Dominic McLoughlin, the graduate student who had been investigating the time-series nova data, said; ‘The nova that erupted in July 2020 enabled us to crack the code. Discovering jets in the immediate aftermath of classical nova eruptions means we can now study them as they start launching and precessing – it’s not understood how jets actually get launched in general, despite the fact they happen all over space.’
Professor Katherine Blundell, who designed and instigated the Global Jet Watch, said: 'It’s amazing that jets emerge from these remarkable objects, in spite of the turbulence of a nova detonation – and it’s also amazing that the Global Jet Watch has persisted robustly throughout the turbulent times of lockdown. This opens up a whole new way to study the jet phenomena which is ubiquitous across the Universe.’
The nova that erupted in July 2020 enabled us to crack the code
The Global Jet Watch was designed to accomplish two important goals. One of these goals was to be able to provide time-lapse spectroscopy of evolving and dynamic systems in our Galaxy, an important class of which are the so-called micro-quasars which can be regarded as scaled-down, speeded-up models of quasars in the distant Universe. These new results demonstrate its effectiveness in following different types of optical transients as well as its resilience at a time when in-person visits to the observatories are not possible.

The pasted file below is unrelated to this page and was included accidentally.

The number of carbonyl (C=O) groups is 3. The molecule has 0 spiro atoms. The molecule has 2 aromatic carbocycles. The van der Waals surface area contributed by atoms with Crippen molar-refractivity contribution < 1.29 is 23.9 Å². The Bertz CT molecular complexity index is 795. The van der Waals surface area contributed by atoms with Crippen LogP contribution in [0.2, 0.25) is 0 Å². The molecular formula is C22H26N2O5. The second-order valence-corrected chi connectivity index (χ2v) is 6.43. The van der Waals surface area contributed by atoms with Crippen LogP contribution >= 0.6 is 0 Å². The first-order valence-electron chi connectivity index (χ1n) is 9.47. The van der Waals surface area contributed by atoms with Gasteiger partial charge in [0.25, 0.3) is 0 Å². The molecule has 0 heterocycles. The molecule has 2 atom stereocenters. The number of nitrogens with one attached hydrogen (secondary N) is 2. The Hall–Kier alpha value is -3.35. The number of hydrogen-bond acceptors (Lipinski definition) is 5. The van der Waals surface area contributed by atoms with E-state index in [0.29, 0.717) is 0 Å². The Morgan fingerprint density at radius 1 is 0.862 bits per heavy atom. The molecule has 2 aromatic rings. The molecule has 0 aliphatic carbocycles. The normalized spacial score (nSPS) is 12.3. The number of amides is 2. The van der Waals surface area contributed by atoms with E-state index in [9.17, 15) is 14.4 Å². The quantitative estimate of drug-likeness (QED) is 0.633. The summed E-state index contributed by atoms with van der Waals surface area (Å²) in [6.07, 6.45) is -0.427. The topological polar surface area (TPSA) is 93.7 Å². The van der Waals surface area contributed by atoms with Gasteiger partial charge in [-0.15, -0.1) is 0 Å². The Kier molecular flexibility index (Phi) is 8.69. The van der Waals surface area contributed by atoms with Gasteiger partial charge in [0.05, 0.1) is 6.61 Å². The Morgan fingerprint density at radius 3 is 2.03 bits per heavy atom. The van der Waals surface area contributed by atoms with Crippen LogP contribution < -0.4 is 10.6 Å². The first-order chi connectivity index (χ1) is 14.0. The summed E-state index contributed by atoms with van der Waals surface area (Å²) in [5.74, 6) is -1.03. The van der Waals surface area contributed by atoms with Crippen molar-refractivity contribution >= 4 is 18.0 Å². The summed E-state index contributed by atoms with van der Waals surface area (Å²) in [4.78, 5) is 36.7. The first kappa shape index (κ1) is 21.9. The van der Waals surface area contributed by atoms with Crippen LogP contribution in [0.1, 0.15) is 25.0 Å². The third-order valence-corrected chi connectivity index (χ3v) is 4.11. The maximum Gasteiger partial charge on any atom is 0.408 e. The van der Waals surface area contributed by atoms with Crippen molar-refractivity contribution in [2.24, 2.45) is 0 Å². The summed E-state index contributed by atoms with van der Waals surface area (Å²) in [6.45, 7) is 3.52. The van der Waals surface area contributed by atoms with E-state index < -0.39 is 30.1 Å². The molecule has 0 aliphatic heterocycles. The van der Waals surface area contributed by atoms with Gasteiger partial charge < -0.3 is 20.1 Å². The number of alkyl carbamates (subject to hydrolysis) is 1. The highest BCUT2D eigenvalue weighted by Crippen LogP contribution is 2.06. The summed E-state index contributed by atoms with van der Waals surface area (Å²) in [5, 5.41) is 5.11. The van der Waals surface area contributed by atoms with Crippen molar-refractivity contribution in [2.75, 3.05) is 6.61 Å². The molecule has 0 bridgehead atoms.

Professor Katherine Blundell said: ‘This discovery did not come about because of detailed plans and presumptions about the way the Universe is, but instead as a fun, auxiliary project adjunct to the main research programmes of the Global Jet Watch. Being open to exploring the Universe in new ways invariably seems to produce new insights into its richness and inner workings.’
The second goal of the Global Jet Watch was to engage young people in developing countries, especially girls, into science and technology through the doorway of astronomy which is a gateway and exemplar of so many areas of high-level science and engineering. In non-lockdown times, the schools around the world that host the observatories are free to use the telescopes before local bedtime.
The Global Jet Watch uniquely combines excellence in science with empowerment for school students, around the world; astronomy is a gateway to science for so many
The experience of controlling the telescopes, operating the cameras and exploring and capturing the night sky has proved to be a pivotal experience for many. Already some of the first students to have used the telescope at their school have gone on to study science and/or engineering at colleges and universities in their countries.
Brian Schmidt, the Vice-Chancellor of the Australian National University and Nobel Prize winner in 2011, said: ‘This discovery will change the way we think about classical novae. The Global Jet Watch uniquely combines excellence in science with empowerment for school students, around the world; astronomy is a gateway to science for so many.’
For a short video about the Global Jet Watch, please see: https://www.globaljetwatch.net/news/what-is-the-global-jet-watch/